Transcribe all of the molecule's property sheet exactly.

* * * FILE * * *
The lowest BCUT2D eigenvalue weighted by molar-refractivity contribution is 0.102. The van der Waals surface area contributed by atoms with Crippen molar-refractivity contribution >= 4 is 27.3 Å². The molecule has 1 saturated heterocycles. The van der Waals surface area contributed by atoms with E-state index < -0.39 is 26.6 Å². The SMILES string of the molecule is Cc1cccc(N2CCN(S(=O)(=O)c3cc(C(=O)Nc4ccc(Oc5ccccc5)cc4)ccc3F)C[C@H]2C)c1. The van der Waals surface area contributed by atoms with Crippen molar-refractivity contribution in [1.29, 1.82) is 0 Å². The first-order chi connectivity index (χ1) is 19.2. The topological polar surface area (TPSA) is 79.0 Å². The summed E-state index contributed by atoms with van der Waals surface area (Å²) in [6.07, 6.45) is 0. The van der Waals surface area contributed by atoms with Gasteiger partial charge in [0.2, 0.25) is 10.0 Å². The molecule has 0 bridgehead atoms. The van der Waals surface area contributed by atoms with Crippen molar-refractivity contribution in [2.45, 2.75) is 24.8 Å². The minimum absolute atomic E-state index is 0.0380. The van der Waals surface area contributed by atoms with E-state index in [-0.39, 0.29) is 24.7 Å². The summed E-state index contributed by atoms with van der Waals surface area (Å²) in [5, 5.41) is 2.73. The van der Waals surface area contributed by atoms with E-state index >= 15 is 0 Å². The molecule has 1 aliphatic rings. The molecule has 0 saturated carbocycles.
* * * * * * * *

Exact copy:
The lowest BCUT2D eigenvalue weighted by molar-refractivity contribution is 0.102. The van der Waals surface area contributed by atoms with Crippen molar-refractivity contribution >= 4 is 27.3 Å². The molecule has 1 saturated heterocycles. The van der Waals surface area contributed by atoms with E-state index < -0.39 is 26.6 Å². The SMILES string of the molecule is Cc1cccc(N2CCN(S(=O)(=O)c3cc(C(=O)Nc4ccc(Oc5ccccc5)cc4)ccc3F)C[C@H]2C)c1. The van der Waals surface area contributed by atoms with Crippen molar-refractivity contribution in [1.29, 1.82) is 0 Å². The first-order chi connectivity index (χ1) is 19.2. The topological polar surface area (TPSA) is 79.0 Å². The summed E-state index contributed by atoms with van der Waals surface area (Å²) in [6.07, 6.45) is 0. The van der Waals surface area contributed by atoms with Gasteiger partial charge in [0.2, 0.25) is 10.0 Å². The molecule has 0 bridgehead atoms. The van der Waals surface area contributed by atoms with Crippen molar-refractivity contribution in [2.45, 2.75) is 24.8 Å². The minimum absolute atomic E-state index is 0.0380. The van der Waals surface area contributed by atoms with E-state index in [-0.39, 0.29) is 24.7 Å². The summed E-state index contributed by atoms with van der Waals surface area (Å²) in [5, 5.41) is 2.73. The van der Waals surface area contributed by atoms with E-state index >= 15 is 0 Å². The molecule has 1 aliphatic rings. The molecule has 0 saturated carbocycles.